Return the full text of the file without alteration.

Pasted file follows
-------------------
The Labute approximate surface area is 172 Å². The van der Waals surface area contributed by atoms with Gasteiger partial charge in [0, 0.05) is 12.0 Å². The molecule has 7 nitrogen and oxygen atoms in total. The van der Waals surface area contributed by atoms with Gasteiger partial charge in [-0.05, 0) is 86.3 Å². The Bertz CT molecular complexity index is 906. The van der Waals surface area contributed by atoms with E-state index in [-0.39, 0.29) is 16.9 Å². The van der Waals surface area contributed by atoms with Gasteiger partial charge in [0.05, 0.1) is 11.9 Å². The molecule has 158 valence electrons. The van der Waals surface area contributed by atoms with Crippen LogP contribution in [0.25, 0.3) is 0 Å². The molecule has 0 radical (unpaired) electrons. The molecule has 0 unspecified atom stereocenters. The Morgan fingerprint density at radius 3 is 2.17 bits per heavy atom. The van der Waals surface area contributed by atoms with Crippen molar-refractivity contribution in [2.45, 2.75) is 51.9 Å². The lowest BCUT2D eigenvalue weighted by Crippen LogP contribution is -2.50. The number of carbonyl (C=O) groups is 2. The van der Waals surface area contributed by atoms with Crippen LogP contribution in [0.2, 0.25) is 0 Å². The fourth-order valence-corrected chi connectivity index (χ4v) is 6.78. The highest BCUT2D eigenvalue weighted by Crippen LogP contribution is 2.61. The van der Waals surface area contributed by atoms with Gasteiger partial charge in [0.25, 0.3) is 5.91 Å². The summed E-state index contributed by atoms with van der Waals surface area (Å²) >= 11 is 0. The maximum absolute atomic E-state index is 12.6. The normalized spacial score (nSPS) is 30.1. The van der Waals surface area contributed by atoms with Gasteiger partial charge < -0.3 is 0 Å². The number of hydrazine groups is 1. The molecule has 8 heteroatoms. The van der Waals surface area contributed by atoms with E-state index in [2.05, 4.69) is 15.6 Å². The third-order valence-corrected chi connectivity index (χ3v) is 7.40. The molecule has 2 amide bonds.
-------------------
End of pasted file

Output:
The Labute approximate surface area is 172 Å². The van der Waals surface area contributed by atoms with Gasteiger partial charge in [0, 0.05) is 12.0 Å². The molecule has 7 nitrogen and oxygen atoms in total. The van der Waals surface area contributed by atoms with Gasteiger partial charge in [-0.05, 0) is 86.3 Å². The Bertz CT molecular complexity index is 906. The van der Waals surface area contributed by atoms with E-state index in [-0.39, 0.29) is 16.9 Å². The van der Waals surface area contributed by atoms with Gasteiger partial charge in [0.05, 0.1) is 11.9 Å². The molecule has 158 valence electrons. The van der Waals surface area contributed by atoms with Crippen LogP contribution in [0.25, 0.3) is 0 Å². The molecule has 0 radical (unpaired) electrons. The molecule has 0 unspecified atom stereocenters. The Morgan fingerprint density at radius 3 is 2.17 bits per heavy atom. The van der Waals surface area contributed by atoms with Crippen molar-refractivity contribution in [2.45, 2.75) is 51.9 Å². The lowest BCUT2D eigenvalue weighted by Crippen LogP contribution is -2.50. The number of carbonyl (C=O) groups is 2. The van der Waals surface area contributed by atoms with Crippen LogP contribution in [0.2, 0.25) is 0 Å². The fourth-order valence-corrected chi connectivity index (χ4v) is 6.78. The highest BCUT2D eigenvalue weighted by Crippen LogP contribution is 2.61. The van der Waals surface area contributed by atoms with Gasteiger partial charge in [0.25, 0.3) is 5.91 Å². The summed E-state index contributed by atoms with van der Waals surface area (Å²) >= 11 is 0. The maximum absolute atomic E-state index is 12.6. The normalized spacial score (nSPS) is 30.1. The van der Waals surface area contributed by atoms with Gasteiger partial charge < -0.3 is 0 Å². The number of hydrazine groups is 1. The molecule has 8 heteroatoms. The van der Waals surface area contributed by atoms with E-state index in [2.05, 4.69) is 15.6 Å². The third-order valence-corrected chi connectivity index (χ3v) is 7.40. The molecule has 2 amide bonds.